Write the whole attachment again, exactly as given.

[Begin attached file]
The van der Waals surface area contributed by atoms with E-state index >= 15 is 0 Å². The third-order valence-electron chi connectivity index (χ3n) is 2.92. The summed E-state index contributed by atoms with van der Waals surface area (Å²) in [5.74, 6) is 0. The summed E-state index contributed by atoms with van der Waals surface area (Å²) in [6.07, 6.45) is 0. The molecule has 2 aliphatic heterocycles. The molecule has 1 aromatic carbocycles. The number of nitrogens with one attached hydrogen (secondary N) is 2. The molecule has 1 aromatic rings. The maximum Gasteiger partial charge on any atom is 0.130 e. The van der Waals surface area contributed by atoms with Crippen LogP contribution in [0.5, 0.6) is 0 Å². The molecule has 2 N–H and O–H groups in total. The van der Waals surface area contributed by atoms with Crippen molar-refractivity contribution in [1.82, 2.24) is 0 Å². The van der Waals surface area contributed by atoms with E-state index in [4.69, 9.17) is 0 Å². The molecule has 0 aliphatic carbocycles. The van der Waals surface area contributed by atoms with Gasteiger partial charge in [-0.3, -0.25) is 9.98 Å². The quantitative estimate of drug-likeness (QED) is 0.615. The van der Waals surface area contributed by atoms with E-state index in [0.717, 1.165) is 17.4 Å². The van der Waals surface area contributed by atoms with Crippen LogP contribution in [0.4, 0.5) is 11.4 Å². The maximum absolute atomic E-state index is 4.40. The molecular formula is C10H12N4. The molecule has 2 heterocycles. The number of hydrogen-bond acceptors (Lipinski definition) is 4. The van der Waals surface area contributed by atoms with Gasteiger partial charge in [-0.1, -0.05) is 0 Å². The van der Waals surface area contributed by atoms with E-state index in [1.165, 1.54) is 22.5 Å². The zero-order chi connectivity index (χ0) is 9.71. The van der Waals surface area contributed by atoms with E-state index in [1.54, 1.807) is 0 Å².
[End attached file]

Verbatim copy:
The van der Waals surface area contributed by atoms with E-state index >= 15 is 0 Å². The third-order valence-electron chi connectivity index (χ3n) is 2.92. The summed E-state index contributed by atoms with van der Waals surface area (Å²) in [5.74, 6) is 0. The summed E-state index contributed by atoms with van der Waals surface area (Å²) in [6.07, 6.45) is 0. The molecule has 2 aliphatic heterocycles. The molecule has 1 aromatic carbocycles. The number of nitrogens with one attached hydrogen (secondary N) is 2. The molecule has 1 aromatic rings. The maximum Gasteiger partial charge on any atom is 0.130 e. The van der Waals surface area contributed by atoms with Crippen LogP contribution in [0.5, 0.6) is 0 Å². The molecule has 2 N–H and O–H groups in total. The van der Waals surface area contributed by atoms with Crippen molar-refractivity contribution in [1.82, 2.24) is 0 Å². The van der Waals surface area contributed by atoms with E-state index in [4.69, 9.17) is 0 Å². The molecule has 0 aliphatic carbocycles. The van der Waals surface area contributed by atoms with Gasteiger partial charge in [-0.3, -0.25) is 9.98 Å². The quantitative estimate of drug-likeness (QED) is 0.615. The van der Waals surface area contributed by atoms with E-state index in [0.717, 1.165) is 17.4 Å². The van der Waals surface area contributed by atoms with Crippen LogP contribution in [0.4, 0.5) is 11.4 Å². The maximum absolute atomic E-state index is 4.40. The molecular formula is C10H12N4. The molecule has 2 heterocycles. The number of hydrogen-bond acceptors (Lipinski definition) is 4. The van der Waals surface area contributed by atoms with Gasteiger partial charge in [-0.1, -0.05) is 0 Å². The van der Waals surface area contributed by atoms with E-state index in [1.165, 1.54) is 22.5 Å². The zero-order chi connectivity index (χ0) is 9.71. The van der Waals surface area contributed by atoms with E-state index in [1.54, 1.807) is 0 Å².